Relative to the pack, Singapore is doing well. Its funds have assets of about $770bn—the exact figure is secret. They have made an annual return (in dollar terms) of about 6% over the past two decades, slightly more than an indexed portfolio with two-thirds of its assets in shares and one-third in bonds. Their income pays for a fifth of government spending. The funds are free of scandal and enjoy a solid reputation both in China and the West.
There is a clear division of labour. The central bank runs $290bn of liquid reserves. A national piggy-bank manager called GIC runs an estimated $250bn, long-term, diversified foreign portfolio. Then a holding company, Temasek, has the rest, keeping a quarter of its portfolio in stakes in Singaporean firms. It also makes punchy bets abroad.
On the funds’ boards sit a combination of officials, politicians and captains of industry; Singapore’s elite can sometimes seem too tightly knit. Yet overall governance is good. The city-state’s leaders view reserves-management as a national mission. Advisory boards and staff include lots of outsiders: 37% of the total employees of Temasek and GIC are foreign, versus under 10% at CIC. There is little evidence of Temasek meddling in the local champions in which it invests, such as DBS, a bank. In 2014 it did raise its stake in Olam, a struggling local commodities firm, but made a modest profit on the deal. In 2015 it unsentimentally sold control of Neptune Orient, a shipping line, to a French firm.
The fiscal framework is admirably clear. The reserves have special protection under the constitution. Under rules put in place in 2008, the government can spend up to half of the long-term expected annual real return of its net reserves each year. In practice this equates to about 1.6% of the funds’ capital value. The aim is to ensure that the pool of reserves and their income remain constant as a share of GDP over time, which Singapore has achieved; its capital is about 220% of GDP, the same as in 1997, The Economist estimates. While the official calculations are confidential, a rough estimate is that annual nominal returns would need to drop below 5.5% before the state eats into its inheritance.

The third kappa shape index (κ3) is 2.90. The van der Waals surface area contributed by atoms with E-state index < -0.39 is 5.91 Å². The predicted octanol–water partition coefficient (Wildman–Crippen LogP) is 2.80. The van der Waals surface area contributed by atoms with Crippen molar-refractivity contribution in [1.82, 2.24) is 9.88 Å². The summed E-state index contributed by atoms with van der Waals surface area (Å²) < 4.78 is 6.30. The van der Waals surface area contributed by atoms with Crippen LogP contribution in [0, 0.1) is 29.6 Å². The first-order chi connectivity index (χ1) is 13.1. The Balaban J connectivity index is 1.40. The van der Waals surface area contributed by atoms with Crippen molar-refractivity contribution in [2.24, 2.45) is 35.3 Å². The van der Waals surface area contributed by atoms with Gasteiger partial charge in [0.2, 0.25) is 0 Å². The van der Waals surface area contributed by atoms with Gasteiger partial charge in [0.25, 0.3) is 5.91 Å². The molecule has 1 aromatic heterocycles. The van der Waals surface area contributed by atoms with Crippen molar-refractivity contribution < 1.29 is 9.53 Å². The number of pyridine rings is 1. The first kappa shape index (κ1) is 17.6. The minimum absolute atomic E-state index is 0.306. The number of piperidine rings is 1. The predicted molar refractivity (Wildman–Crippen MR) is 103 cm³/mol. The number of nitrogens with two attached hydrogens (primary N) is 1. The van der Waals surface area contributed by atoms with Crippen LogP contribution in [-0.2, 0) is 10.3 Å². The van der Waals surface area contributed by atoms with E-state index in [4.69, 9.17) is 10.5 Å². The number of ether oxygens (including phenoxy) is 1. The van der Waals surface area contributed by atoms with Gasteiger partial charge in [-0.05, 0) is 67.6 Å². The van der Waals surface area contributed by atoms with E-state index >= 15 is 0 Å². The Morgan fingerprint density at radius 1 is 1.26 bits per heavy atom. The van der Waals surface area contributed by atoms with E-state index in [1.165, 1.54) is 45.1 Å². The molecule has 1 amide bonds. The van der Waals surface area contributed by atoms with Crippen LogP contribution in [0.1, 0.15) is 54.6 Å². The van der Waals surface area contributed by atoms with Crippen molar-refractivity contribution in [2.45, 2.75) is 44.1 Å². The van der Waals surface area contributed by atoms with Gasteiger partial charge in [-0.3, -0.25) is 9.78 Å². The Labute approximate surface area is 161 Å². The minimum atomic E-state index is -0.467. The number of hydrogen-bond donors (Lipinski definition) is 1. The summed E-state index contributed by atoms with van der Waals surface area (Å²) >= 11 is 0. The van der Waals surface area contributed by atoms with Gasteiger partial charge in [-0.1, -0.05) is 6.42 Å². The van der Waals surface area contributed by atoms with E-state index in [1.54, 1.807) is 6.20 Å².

Keeping on the Strait and narrow
Few countries have Singapore’s graft-free civil service and polity, which make technocratic excellence easier. And there are blemishes. The funds are now so big that there is more risk of pointless duplication. In June, for example, both GIC and Temasek invested in Ant Financial, a Chinese fintech firm. Mistakes happen: in 2007-08 both funds made some badly timed bets on Western banks. As Singapore’s population ages, state health-care costs will rise by almost one percentage point of GDP over the next decade. There will be pressure to raid the piggy bank, or for the funds to juice up their returns by taking bigger risks.
Nonetheless, for many countries, including China and Saudi Arabia, Singapore’s model for state investment funds is the one to emulate. Markets are frothy, so rash investment decisions can be very expensive. And protectionism means that countries lacking a credible, apolitical investment process may suffer a worse fate: having their state funds locked out of foreign markets.